The wave at the play park in Glenwood Springs, Colorado is wide, glassy and huge. It moves fast, and Nikki Gregg is the only known woman in the world who can catch it standing up.
Gregg, a personal trainer and hard core kayaker, is one of the best whitewater stand up paddlers out there, male or female. She’s one of a handful of people who have started running rivers on their stand up boards.
Stand up paddling was born on the waves of Hawaii, and has made its way to inland flat water. Now, paddlers are beginning to look to rivers for a challenge.
“Whitewater is still very niche, but the whole sport is blowing up,” says Dan Gavere, the men’s world champion. Gavere, who has a background as a pro kayaker, says he initially got into stand up paddling for the fitness, but quickly started looking at the rivers. “To push myself in a kayak I’d have to run something threatening,” he says. “On a board it’s not so dangerous and it’s more accessible.”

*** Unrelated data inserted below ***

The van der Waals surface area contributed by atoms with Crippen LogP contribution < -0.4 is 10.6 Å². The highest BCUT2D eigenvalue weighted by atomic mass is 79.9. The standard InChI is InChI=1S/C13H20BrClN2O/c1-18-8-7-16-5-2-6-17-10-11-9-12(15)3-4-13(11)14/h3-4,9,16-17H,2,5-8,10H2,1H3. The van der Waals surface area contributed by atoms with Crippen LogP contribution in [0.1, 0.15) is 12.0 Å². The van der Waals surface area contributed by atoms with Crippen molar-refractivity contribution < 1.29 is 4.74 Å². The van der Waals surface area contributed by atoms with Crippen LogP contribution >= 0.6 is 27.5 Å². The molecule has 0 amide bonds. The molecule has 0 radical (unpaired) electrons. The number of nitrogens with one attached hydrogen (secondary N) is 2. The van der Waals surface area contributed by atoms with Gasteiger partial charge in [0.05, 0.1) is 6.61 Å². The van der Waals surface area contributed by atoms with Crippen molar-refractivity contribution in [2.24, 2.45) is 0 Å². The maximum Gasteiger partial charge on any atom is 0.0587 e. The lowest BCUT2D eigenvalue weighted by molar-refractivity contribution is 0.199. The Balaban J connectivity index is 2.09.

Because the technique and the destinations are similar to kayaking, a lot of the first people to pick up the sport have been kayakers. “People who know how to read the river pick it up a little faster because they know the strokes,” Gregg says.
The main divergences between the sports are speed and maneuverability. “The ability to move around on the board is the difference,” Gavere says. “On a standup board you can move up and back quickly. You can get the board to plane quickly and get a lot more speed.”
There is also the reality that you’ll be off your board and in the water a lot. “When I first started I was always in the river. I’d swim 20 or 30 times. Now I’ll do the same thing and not swim at all,” Gavere says.
For beginners, Gavere recommends scouting the river before you go, starting off small and outfitting yourself with shin and knee pads, a helmet and a lifejacket. “It’s nothing to take lightly—it can be dangerous. You have to be willing to take a few falls and hits,” Gregg says.
Despite the possibility of bruising, Gregg says the adrenaline rush of standing up in the river makes the sport worth it. “If you’re used to whitewater it turns class 2 into class 4,” she says. “It steps it up a notch.”